It didn't take long for senior writer William Nack to find out what it meant to be a stranger in the tight-knit, troubled farm community of Glenville, Minn. "I walked into Don's Market the day after I got there, and Don Williamson, who runs the place, pulled out a phone book," Nack says. "He pointed to the names and told me that all the Williamsons were related and all the Broitzmans and all the Schillings. The whole town was related. 'This town is a family,' he said to me. 'It's like you're coming to family dinner to criticize Granny's apple cobbler.' "
This is an article from the Nov. 4, 1985 issue
In this case the cobbler was the Glenville High football team (page 78). By the time Nack got there, the team had lost 65 games in a row, and the players and their parents and the rest of the people in Glenville had become wary of the attention the team was attracting. "The kids were shying away from the press," says Glenville athletic director Wayne Olson. "They were a little embarrassed about the record." To allay their apprehensiveness, Nack asked Olson to gather the athletes in the school auditorium. "I told them I was not there to find out why they were losing," Nack says. "I was there to see how the town was reacting to their losing."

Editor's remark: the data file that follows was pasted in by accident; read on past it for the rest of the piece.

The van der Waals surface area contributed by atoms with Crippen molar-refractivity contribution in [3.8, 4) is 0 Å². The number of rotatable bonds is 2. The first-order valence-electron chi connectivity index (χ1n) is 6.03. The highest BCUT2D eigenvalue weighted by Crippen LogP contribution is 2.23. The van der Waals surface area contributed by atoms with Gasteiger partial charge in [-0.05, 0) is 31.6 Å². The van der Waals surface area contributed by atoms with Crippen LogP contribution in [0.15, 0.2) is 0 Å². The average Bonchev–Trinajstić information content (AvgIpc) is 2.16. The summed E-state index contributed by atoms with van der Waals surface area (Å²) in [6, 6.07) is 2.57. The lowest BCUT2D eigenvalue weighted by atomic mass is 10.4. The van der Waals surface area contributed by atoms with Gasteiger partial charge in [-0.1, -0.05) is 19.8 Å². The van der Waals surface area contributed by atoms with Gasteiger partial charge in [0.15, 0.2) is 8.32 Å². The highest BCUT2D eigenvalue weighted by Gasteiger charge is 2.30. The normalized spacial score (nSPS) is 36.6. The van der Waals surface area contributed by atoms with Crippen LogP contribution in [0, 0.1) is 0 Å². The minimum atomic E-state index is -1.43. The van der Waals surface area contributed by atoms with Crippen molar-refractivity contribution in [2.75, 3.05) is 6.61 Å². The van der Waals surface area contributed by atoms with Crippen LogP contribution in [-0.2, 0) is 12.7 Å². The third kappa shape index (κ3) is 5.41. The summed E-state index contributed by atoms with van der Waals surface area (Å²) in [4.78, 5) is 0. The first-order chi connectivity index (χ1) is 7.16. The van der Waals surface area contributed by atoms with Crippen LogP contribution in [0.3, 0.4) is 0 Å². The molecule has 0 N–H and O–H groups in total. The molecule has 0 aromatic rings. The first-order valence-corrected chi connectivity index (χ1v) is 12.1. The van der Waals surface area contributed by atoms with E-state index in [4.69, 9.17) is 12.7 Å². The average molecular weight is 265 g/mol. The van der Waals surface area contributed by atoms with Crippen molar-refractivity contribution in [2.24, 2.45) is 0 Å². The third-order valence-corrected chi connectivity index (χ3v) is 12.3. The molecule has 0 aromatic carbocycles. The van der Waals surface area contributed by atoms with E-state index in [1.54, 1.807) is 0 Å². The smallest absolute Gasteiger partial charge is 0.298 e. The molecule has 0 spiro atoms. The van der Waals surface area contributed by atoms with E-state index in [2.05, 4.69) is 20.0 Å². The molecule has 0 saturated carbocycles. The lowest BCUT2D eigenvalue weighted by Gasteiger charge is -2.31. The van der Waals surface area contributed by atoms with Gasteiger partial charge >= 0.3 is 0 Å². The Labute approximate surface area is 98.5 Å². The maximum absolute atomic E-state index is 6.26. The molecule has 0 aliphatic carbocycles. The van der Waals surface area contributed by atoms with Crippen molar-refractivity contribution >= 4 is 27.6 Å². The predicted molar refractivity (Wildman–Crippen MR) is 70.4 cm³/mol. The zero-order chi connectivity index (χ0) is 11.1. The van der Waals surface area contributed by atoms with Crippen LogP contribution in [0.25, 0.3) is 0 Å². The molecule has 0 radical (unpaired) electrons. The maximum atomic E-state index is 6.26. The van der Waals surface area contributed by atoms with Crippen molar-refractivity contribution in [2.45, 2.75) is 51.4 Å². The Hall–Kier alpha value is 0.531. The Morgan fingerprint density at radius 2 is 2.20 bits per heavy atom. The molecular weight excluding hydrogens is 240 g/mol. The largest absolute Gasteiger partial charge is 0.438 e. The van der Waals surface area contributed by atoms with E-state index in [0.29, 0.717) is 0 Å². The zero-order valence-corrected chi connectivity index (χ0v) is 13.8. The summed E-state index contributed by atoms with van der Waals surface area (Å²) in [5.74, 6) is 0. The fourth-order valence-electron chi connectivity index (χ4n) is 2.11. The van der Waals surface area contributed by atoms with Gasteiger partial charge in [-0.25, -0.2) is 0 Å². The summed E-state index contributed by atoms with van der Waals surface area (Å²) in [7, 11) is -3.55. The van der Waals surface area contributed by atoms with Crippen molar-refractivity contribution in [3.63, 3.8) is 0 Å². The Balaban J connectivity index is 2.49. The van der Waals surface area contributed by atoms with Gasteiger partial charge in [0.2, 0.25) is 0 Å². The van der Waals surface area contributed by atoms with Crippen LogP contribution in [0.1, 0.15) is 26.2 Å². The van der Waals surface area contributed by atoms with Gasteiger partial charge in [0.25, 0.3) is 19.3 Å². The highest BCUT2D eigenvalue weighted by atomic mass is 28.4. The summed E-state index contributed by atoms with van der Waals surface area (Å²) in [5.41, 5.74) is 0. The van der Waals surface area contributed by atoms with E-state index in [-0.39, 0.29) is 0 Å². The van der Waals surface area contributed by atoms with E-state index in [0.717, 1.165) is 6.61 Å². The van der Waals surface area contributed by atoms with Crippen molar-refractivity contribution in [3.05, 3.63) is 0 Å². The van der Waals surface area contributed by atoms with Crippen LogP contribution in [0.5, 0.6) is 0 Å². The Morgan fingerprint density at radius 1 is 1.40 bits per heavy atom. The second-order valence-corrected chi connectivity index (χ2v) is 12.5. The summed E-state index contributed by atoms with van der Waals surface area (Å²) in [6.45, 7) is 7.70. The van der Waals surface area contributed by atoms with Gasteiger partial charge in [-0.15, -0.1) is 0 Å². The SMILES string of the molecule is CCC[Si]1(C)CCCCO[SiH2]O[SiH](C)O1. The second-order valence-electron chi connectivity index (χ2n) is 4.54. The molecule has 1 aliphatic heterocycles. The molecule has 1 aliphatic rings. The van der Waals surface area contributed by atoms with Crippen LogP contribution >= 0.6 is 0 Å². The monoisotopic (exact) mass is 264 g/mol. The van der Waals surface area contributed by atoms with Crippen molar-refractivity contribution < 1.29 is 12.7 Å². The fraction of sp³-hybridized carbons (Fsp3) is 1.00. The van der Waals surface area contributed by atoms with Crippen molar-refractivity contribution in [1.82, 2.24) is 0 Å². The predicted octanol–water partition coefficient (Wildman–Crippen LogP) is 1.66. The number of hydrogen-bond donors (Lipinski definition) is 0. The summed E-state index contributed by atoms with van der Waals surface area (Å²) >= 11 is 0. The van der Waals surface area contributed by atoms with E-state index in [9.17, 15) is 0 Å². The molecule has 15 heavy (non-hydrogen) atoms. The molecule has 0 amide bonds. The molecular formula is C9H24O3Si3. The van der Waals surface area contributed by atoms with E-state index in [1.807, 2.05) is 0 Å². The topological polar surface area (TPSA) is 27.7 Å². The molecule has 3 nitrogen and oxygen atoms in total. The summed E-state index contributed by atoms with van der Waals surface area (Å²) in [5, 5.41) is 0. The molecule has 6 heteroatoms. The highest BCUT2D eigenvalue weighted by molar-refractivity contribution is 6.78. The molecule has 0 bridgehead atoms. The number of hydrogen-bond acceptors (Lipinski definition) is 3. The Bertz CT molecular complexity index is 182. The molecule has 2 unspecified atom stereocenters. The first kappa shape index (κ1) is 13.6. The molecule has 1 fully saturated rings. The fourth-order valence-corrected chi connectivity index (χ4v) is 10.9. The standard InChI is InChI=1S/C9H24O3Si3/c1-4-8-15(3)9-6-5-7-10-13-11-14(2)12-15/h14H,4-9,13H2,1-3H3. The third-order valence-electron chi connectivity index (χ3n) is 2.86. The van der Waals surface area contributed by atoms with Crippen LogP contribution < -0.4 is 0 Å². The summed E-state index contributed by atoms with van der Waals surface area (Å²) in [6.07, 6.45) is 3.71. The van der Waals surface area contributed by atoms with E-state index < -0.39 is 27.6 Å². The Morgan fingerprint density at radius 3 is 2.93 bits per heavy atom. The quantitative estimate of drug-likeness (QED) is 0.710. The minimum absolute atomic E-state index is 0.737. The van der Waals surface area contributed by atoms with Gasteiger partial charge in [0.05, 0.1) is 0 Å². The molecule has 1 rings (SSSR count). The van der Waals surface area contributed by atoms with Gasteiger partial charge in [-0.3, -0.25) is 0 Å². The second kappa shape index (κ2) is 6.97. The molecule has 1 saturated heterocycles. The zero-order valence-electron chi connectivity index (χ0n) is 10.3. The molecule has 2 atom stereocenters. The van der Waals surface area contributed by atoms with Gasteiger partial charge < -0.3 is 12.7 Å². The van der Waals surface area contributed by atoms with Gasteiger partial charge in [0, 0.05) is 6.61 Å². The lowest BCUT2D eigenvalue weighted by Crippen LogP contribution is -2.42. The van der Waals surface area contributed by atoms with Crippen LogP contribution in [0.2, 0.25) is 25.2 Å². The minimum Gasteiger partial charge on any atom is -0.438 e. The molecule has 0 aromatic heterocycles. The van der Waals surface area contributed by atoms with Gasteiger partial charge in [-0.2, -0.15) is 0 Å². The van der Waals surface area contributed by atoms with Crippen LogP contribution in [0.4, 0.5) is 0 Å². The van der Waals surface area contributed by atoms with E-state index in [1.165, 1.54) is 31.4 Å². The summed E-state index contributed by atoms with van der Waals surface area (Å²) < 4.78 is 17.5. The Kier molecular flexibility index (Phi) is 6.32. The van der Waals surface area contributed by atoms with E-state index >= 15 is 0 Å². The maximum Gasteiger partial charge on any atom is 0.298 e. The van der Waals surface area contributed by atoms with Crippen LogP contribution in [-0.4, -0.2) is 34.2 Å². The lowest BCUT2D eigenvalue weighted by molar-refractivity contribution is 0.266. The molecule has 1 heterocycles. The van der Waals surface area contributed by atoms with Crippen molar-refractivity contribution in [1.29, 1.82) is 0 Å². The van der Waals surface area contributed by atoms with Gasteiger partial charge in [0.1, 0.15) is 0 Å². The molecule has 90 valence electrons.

Two football games later, Nack had met almost everyone in Glenville. He went hunting with running back Neal Schilling and learned from end Ranger Hall that music calms a cow while she's being milked.
The learning process wasn't one-sided; Nack managed to share his passion—chess—with the young Glenvillians. In a psychology class he told them about the self-destructive nature of Bobby Fischer, whom Nack had trailed for several weeks (SI, July 29). Later in the week, 12 of the players met with Nack at the Olsons' house for a lesson in chess; after he left, Nack sent five chess sets to the school. Olson says, "He taught these kids a lifetime game—a game they'll play long after they've stopped playing football."
Nack, in turn, was touched by the grit of the town's adults and students in the face of economic hardship. "I asked Ranger Hall if he minds getting up at 5:30 every morning to milk the cows," says Nack. "He told me if he didn't do it, his dad would have to. His father already has two jobs and works 17 hours a day. His mother has three jobs and works 16 hours."
At that meeting in the school auditorium, Nack told the players that he hoped they would learn something about themselves and their town from the perspective of an outsider. "Bill reflected back to the kids that there's something positive here. It's pride," says Olson. "Bill Nack made them feel good about themselves."